T20 World Cup: Seven pairs in 10 matches by India openers indicates muddled thinking

  • Constant shuffling of India’s opening pair has hurt them as the numbers, and the result in the defeats against Pakistan and New Zealand in the T20 World Cup, show.
India's KL Rahul, right, celebrates with Rohit Sharma after hitting a boundary during the Cricket Twenty20 World Cup match between New Zealand and India in Dubai, UAE, Sunday.(AP)
India's KL Rahul, right, celebrates with Rohit Sharma after hitting a boundary during the Cricket Twenty20 World Cup match between New Zealand and India in Dubai, UAE, Sunday.(AP)
Published on Nov 01, 2021 07:51 PM IST
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By, New Delhi

India’s second successive group defeat in the T20 World Cup on Sunday means their chance of reaching a third consecutive semi-final is practically over. There are multiple theories about the listless campaign—bubble fatigue, physical exhaustion, too many days to brood over the first loss to Pakistan, being outplayed by superior teams, etc. Sneaking under the radar though is the perennial instability at the top of the order that has culminated in the failure of the opening pair in both matches.

It is a reminder of the lead-up to the 2019 50-over World Cup in England. Then, the No 4 position and the omission of Ambati Rayudu—then India's most successful batter in that position—raised a lot of questions for skipper Virat Kohli and India's think tank.

In a different format, in a different batting position, the muddled thinking is on show again. India opened with Rohit Sharma and KL Rahul against Pakistan, while against the Kiwis, Ishan Kishan opened with Rahul. Now, cast your minds back to Kohli’s press conference after the 10-wicket loss to Pakistan.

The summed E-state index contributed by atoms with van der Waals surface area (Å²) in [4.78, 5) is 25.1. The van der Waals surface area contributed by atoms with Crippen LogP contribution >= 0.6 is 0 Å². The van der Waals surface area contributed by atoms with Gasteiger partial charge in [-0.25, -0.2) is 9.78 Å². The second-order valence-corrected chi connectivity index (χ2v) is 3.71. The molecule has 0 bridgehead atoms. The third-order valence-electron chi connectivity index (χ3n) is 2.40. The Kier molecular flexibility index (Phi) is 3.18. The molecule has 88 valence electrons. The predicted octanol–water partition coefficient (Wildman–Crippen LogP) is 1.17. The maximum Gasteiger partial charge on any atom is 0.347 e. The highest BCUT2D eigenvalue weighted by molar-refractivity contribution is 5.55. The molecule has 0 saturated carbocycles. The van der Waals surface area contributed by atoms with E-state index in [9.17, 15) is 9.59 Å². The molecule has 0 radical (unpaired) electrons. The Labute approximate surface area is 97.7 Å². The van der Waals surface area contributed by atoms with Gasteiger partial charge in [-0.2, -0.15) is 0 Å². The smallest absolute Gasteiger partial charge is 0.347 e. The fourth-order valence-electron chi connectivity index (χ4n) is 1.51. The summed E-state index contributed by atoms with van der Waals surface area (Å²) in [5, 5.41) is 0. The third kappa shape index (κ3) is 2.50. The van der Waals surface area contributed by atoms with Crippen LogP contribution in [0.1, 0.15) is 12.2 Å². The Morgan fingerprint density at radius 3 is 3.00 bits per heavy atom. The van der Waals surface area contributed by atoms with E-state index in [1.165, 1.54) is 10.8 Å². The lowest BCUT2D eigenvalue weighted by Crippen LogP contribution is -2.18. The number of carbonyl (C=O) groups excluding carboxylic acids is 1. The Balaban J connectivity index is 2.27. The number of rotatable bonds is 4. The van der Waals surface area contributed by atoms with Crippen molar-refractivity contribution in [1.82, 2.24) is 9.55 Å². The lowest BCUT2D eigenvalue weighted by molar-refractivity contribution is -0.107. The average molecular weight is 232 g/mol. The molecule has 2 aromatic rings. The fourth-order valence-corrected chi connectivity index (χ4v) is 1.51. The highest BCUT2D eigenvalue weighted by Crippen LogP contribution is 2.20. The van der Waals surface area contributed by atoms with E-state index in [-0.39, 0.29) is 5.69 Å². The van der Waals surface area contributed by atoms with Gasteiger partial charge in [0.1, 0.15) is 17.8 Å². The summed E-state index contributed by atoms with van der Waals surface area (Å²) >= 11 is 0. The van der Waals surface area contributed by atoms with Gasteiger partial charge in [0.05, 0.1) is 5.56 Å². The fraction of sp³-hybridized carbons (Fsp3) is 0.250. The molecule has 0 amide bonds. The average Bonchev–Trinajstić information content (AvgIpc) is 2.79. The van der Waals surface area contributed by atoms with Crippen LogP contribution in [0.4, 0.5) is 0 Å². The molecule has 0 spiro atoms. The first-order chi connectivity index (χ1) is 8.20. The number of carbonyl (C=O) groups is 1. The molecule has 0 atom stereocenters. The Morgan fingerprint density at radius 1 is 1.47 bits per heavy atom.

"You tell me, will you drop Rohit Sharma?" he said in disbelief, burying his head in his hands and asking the reporter—said to be a Pakistani scribe who asked if the opener should be dropped after his dismissal for a duck—if he was looking for a controversy. In the end, Kohli did drop Sharma to No. 3 and replaced him with Kishan, though Suryakumar Yadav’s back spasms was given as the reason. Consequently, two of India's best white-ball players—Sharma and Kohli—batted out of their positions in a must-win game. Changing the batting order is indeed the captain's prerogative, but in hindsight it can perhaps be deduced that Kohli was being reactive in his decision making.

Kohli's opening plan

Now, in March, after opening the batting with Sharma and leading India to 224/2 in the fifth T20I against England, Kohli had expressed his desire to open regularly. “Look, I’ve batted at different positions in the past, but I feel like we do have a very solid middle order now, it’s about your two best players getting the maximum number of balls in T20 cricket. So, I would definitely like to partner Rohit at the top,” he had said.

He did open for Royal Challengers Bangalore in the India leg of IPL, but before the practice game against England, announced Sharma and Rahul as the designated pair. “Things were different before IPL, now it's difficult to look beyond Rahul at the top of the order. Rohit is a no-brainer. World-class player, he’s been solid up front. I will be batting at three. That’s the only news I can give to start off,” Kohli said.